UK-based makeup brand, Pink Honey, is currently facing backlash for their recent “Christmas Staycation” influencer trip.
For those unfamiliar with Pink Honey, the beauty brand was founded by makeup artist Olivia Taylor alongside her partner Byron Entwistle.
Since its launch in 2020, Pink Honey has gained viral attention several times—most notably for the Original Superhold Brow Glue and the BFF Bronzing Face Frosting. As a result, the company has amassed over 260K followers on TikTok and 120K on Instagram.
“We started with a love of Fluffy brows and a vision to design affordable and a high-quality range of products,” Pink Honey’s website reads.
TikTok users are now criticising Olivia, alleging that she purposefully excluded specific creators from the “Christmas Staycation”— with all the influencers in attendance seemingly being young, slim, white women.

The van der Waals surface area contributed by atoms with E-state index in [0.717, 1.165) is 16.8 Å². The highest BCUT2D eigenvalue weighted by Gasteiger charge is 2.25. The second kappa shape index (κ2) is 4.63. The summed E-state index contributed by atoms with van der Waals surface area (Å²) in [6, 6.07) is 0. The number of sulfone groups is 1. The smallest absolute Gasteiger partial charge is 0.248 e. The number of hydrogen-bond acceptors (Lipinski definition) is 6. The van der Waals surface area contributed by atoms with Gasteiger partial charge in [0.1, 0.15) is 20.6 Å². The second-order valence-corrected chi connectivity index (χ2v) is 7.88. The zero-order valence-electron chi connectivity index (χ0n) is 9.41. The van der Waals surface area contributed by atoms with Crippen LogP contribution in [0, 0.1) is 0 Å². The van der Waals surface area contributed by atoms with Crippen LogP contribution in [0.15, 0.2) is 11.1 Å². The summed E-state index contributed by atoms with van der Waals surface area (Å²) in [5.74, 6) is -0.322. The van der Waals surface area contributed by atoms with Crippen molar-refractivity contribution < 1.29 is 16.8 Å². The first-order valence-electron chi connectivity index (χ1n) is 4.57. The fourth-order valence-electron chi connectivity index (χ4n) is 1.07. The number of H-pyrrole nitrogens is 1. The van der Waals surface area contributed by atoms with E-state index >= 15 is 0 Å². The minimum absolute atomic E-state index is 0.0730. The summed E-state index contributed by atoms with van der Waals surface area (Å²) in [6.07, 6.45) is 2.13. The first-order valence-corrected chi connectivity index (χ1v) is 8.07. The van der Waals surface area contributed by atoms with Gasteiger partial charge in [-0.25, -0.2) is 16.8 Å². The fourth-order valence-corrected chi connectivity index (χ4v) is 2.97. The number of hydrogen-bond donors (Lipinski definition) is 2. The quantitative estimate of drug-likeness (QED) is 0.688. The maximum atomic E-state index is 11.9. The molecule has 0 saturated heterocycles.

Internet users were frustrated at the apparent absence of creators of colour and individuals from the LGBTQIA+ community. They argue that “we shouldn’t have to be calling out brands and remind them to be inclusive,” as this issue has been an ongoing discussion within the beauty community for years.
At the time of publication, Pink Honey has removed any content and coverage they received from the event across their social media platforms.
Beyond the lack of diversity around race and sexuality, TikTok users, such as @Tess_Daly, have pointed out the other aspects of inclusivity that are typically overlooked in the beauty world.
“The main topic of discourse, I’ve seen, is around the complete lack of diversity in skin tones at this event because this is paramount… Beauty products go on the skin, so skin has to be in varying depths,” Tess begins. “[But] the one thing I am really not seeing as much is disability. To me, this is just a bit of an echo of what it really is like to be in the fashion and beauty industry. We are an afterthought to the afterthoughts.”
Influencers like Charmane Isabella (@CharsBusBanter) have also stepped forward to share their experiences with the brand. Recounting a past event hosted by Pink Honey and Cariad, Charmane claimed that her girlfriend and friend were asked to leave, emphasising that they were some of the only “mixed race” people at the event.